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Health Experts Urge Education, Community Partnerships to Offset Racial Disparities in CPR Rates

A new report concluded that Black and Hispanic adults were 41% less likely to receive CPR in public than white people. A person’s chances of survival can double or triple if they receive immediate CPR. photo by Pakkapol.

In August 2021, Dr. Bryan O. Buckley — a member of the board of directors for the American Heart Association’s Greater Washington Region — helped save a man’s life by administering CPR when he collapsed suddenly along Three Notch Trail in St. Mary’s County.

Buckley recalled that Christopher Holton, a Black man in his early 50s, went into cardiac arrest on the trail. Holton was “gasping for air,” Buckley said, and while there were other bystanders around at the time, no one came forth to try to provide first aid.

Buckley said he had last performed CPR some 10 years ago at the time. He asked the bystanders if any of them knew how to perform CPR, and when one woman said she did, she agreed to direct Buckley on how to provide first aid. He then performed CPR on Holton for about 20 minutes, until emergency medical services arrived. Holton survived the incident.

Holton’s experience along Three Notch Trail tracks with a recent report highlighted by the American Heart Association, which found that Black and Hispanic adults are less likely to receive CPR in public during a cardiac arrest than white Americans.

Researchers analyzed more than 110,000 records of out-of-hospital cardiac arrests from 2013 to 2019, and found that Black and Hispanic adults were 41% less likely to receive CPR in public than white people.

Cardiac arrest is reversible in most victims if treated within the first few minutes, Wayne Carter, communications director for the American Heart Association’s Baltimore and Greater Maryland Region, wrote in an email to Maryland Matters.

Carter said that while a person’s chances of survival can double or triple if they receive immediate CPR, bystander CPR is administered less than 50% of the time. The American Heart Association estimates that roughly 350,000 people suffer an out-of-hospital cardiac arrest in the U.S. each year.

And Buckley pointed out that when Holton suffered his cardiac arrest on Three Notch Trail, the victim, Buckley himself, and Buckley’s friend with whom he was biking at the time were the only Black people in the area.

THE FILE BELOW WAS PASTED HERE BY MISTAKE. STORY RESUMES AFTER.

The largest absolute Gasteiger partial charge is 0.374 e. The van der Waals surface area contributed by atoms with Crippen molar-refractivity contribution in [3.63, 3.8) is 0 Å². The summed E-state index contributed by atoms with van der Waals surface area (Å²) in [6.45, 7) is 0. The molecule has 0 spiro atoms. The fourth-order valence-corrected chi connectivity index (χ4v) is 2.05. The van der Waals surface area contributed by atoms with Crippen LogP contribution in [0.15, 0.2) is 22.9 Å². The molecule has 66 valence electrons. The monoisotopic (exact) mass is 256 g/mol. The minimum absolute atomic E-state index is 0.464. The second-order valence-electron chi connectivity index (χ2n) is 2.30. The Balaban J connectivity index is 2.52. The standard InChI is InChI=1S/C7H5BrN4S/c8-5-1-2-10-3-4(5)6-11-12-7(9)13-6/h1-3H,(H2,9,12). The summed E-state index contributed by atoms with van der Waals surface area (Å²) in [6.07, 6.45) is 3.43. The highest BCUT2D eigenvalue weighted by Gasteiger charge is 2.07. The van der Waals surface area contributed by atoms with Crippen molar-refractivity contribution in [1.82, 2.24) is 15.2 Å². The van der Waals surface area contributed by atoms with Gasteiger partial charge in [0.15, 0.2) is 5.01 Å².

“Anytime someone has a cardiac arrest, it’s a scary moment,” Buckley said. “When you’re Black or Hispanic, it’s even scarier, because it could be less likely people would want to interfere.”

Factors such as potential exposure to COVID-19 or possibility of injuring a victim might also deter bystanders from wanting to provide first aid, he added.

Holton echoed that sentiment in an interview with Maryland Matters. The Mechanicsville resident said of his cardiac arrest along the trail, “I’m just lucky that people didn’t just walk over top of me … I felt lucky that Dr. Buckley and his friend approached me after seeing me fall.”

According to Holton, it was quick intervention on the part of Buckley and his friend that compelled other bystanders to approach and ask if he needed help. “I don’t mean to sound so cynical, but I was lucky that it was two African-American males that actually saw me fall,” he said. “They reacted, and I believe that their reaction helped more people get involved than just keep moving.”

But bystanders would likely be more comfortable providing first aid to victims of cardiac arrest with more exposure to CPR training, according to Buckley. He suggested, “making sure that folks in high school and colleges have to do a CPR class … Libraries, I think, are awesome opportunities as well” for people to learn about CPR or heart health in general.

Dr. Athol Morgan, director of cardiology at Grace Medical Center in Baltimore, said that communities of color, like the one he serves, are often not given adequate educational and training resources on how to perform CPR.

“The training to do CPR is much less” in West Baltimore, Morgan said, adding that his practice serves a population that is about 80% African American. He praised initiatives like Breanna’s Law, which has mandated CPR training for high school students in Maryland since 2015, but pointed out that non-white, lower socio-economic status communities still face significant shortages in training and resources.

“Everywhere in the world that people have looked in other countries in other situations, neighborhoods that have less — less income, less services, less of everything — have that disparity” in CPR training, according to Morgan.

Both Buckley and Morgan highlighted the role of tele-CPR — in which a 911 dispatcher talks a caller through how to perform the procedure — as a possible means to address those disparities in CPR administration.

“I do have a patient who is a cardiac arrest survivor,” Morgan said. He recalled that his patient was in her 30s when she had a sudden cardiac arrest at home. “Her sister was there, but her sister did not know CPR,” according to Morgan. “Fortunately, the 911 operator talked her through CPR … and if you met [the patient] today, you wouldn’t know that she’s a cardiac arrest survivor.”

Holton said he spent 14 days recovering from the incident at MedStar Southern Maryland Hospital in Clinton, before undergoing physical, speech and cognitive rehabilitation at a facility in Takoma Park. He recalled having a pacemaker implanted in September in the event of another cardiac arrest.

“I’m very grateful that Dr. Buckley and his friend took action to allow me to be here today,” Holton said. “I can see my daughter excelling in school, in sports and in band,” and look forward to his son’s graduation in November.


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Health Experts Urge Education, Community Partnerships to Offset Racial Disparities in CPR Rates